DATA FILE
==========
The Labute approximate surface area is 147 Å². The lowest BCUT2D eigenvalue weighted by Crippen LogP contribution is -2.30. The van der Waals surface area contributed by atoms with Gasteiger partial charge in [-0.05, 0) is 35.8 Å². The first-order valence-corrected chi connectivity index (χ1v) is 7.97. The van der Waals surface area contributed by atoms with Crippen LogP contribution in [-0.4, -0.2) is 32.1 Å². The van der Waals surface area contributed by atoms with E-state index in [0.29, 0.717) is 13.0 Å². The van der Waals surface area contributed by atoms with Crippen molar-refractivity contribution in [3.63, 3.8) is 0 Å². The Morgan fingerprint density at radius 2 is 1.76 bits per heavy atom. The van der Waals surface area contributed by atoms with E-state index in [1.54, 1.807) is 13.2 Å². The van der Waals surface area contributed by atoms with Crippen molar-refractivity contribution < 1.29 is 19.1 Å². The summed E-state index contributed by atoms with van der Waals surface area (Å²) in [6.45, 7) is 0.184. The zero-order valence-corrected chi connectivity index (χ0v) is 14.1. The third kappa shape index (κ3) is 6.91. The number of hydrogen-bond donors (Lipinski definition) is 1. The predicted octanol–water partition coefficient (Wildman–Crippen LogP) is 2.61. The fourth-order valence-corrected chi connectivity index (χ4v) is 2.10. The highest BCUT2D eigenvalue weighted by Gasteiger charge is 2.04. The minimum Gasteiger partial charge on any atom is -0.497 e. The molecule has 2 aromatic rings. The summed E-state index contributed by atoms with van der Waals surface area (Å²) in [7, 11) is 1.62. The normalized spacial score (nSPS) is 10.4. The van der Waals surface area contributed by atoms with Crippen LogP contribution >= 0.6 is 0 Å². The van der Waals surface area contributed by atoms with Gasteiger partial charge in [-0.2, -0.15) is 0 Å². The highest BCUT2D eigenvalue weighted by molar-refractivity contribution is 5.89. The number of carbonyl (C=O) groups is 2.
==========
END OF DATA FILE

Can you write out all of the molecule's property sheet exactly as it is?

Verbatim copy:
The Labute approximate surface area is 147 Å². The lowest BCUT2D eigenvalue weighted by Crippen LogP contribution is -2.30. The van der Waals surface area contributed by atoms with Gasteiger partial charge in [-0.05, 0) is 35.8 Å². The first-order valence-corrected chi connectivity index (χ1v) is 7.97. The van der Waals surface area contributed by atoms with Crippen LogP contribution in [-0.4, -0.2) is 32.1 Å². The van der Waals surface area contributed by atoms with E-state index in [0.29, 0.717) is 13.0 Å². The van der Waals surface area contributed by atoms with Crippen molar-refractivity contribution in [3.63, 3.8) is 0 Å². The Morgan fingerprint density at radius 2 is 1.76 bits per heavy atom. The van der Waals surface area contributed by atoms with E-state index in [1.54, 1.807) is 13.2 Å². The van der Waals surface area contributed by atoms with Crippen molar-refractivity contribution < 1.29 is 19.1 Å². The summed E-state index contributed by atoms with van der Waals surface area (Å²) in [6.45, 7) is 0.184. The zero-order valence-corrected chi connectivity index (χ0v) is 14.1. The third kappa shape index (κ3) is 6.91. The number of hydrogen-bond donors (Lipinski definition) is 1. The predicted octanol–water partition coefficient (Wildman–Crippen LogP) is 2.61. The fourth-order valence-corrected chi connectivity index (χ4v) is 2.10. The highest BCUT2D eigenvalue weighted by Gasteiger charge is 2.04. The minimum Gasteiger partial charge on any atom is -0.497 e. The molecule has 2 aromatic rings. The summed E-state index contributed by atoms with van der Waals surface area (Å²) in [7, 11) is 1.62. The normalized spacial score (nSPS) is 10.4. The van der Waals surface area contributed by atoms with Crippen LogP contribution >= 0.6 is 0 Å². The van der Waals surface area contributed by atoms with Gasteiger partial charge in [-0.2, -0.15) is 0 Å². The highest BCUT2D eigenvalue weighted by molar-refractivity contribution is 5.89. The number of carbonyl (C=O) groups is 2.